The Consumer Financial Protection Bureau on Tuesday issued three new policies to promote innovation and compliance.
The CFPB issued the No-Action Letter (NAL) Policy; Trial Disclosure Program (TDP) Policy; and the Compliance Assistance Sandbox (CAS) Policy.
According to the CFPB, regulatory uncertainty can “hinder the development” of innovative products and services that benefit consumers.
NALs provide increased regulatory certainty through a statement that the CFPB will not bring a supervisory or enforcement action against a company for providing a product or service under certain circumstances.
“The new NAL Policy improves on the Bureau’s 2016 NAL Policy by having, among other things, a more streamlined review process focusing on the consumer benefits and risks of the product or service in question.” the CFPB says.
The CFPB’s first NAL under the new policy is in response to a request by the Department of Housing and Urban Development (HUD) on behalf of more than 1,600 housing counseling agencies (HCA) that partake in HUD’s housing counseling program.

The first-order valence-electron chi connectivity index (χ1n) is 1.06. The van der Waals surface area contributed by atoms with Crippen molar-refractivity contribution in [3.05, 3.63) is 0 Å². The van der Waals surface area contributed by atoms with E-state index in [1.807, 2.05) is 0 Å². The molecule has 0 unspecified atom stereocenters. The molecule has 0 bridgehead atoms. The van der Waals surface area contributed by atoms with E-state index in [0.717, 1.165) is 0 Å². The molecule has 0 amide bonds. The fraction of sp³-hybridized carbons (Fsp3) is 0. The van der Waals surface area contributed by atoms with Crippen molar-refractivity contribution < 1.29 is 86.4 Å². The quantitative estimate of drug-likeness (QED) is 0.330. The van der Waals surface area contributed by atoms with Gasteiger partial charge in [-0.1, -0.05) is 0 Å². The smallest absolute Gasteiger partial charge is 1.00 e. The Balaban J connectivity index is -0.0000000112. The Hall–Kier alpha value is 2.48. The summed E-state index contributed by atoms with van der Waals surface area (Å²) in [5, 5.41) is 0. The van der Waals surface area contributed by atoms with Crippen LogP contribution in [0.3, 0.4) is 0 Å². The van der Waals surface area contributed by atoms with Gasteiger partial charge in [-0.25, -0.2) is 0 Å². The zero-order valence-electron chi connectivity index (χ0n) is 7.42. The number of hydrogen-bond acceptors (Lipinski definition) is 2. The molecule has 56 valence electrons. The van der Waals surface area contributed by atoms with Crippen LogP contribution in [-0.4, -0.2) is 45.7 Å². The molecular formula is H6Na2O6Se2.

HUD discussed concerns in 2018 to the CFPB about the HCAs and lenders not entering into agreements that would fund counseling services due to uncertainty of the Real Estate Settlement Procedures Act (RESPA).
A group of HUD Intermediaries filed a comment letter in February 2019 on the insufficiency of the CFPB’s prior NAL policy and supporting the new on.
“The no-action letter essentially states that the Bureau will not take supervisory or enforcement action under RESPA against HUD-certified HCAs that have entered into certain fee-for-service arrangements with lenders for pre-purchase housing counseling services,” the release states. “The NAL, which is an exercise of the Bureau’s supervisory and enforcement discretion, is intended to facilitate HCAs entering into such agreements with lenders and will enhance the ability of housing counseling agencies to obtain funding from additional sources.”
The new TDP policy allows entities looking to improve consumer disclosures to conduct in-market testing of alternative disclosures upon permission by the CFPB.
CFPB's new CAS Policy allows the testing of a financial product of service where there is regulatory uncertainty.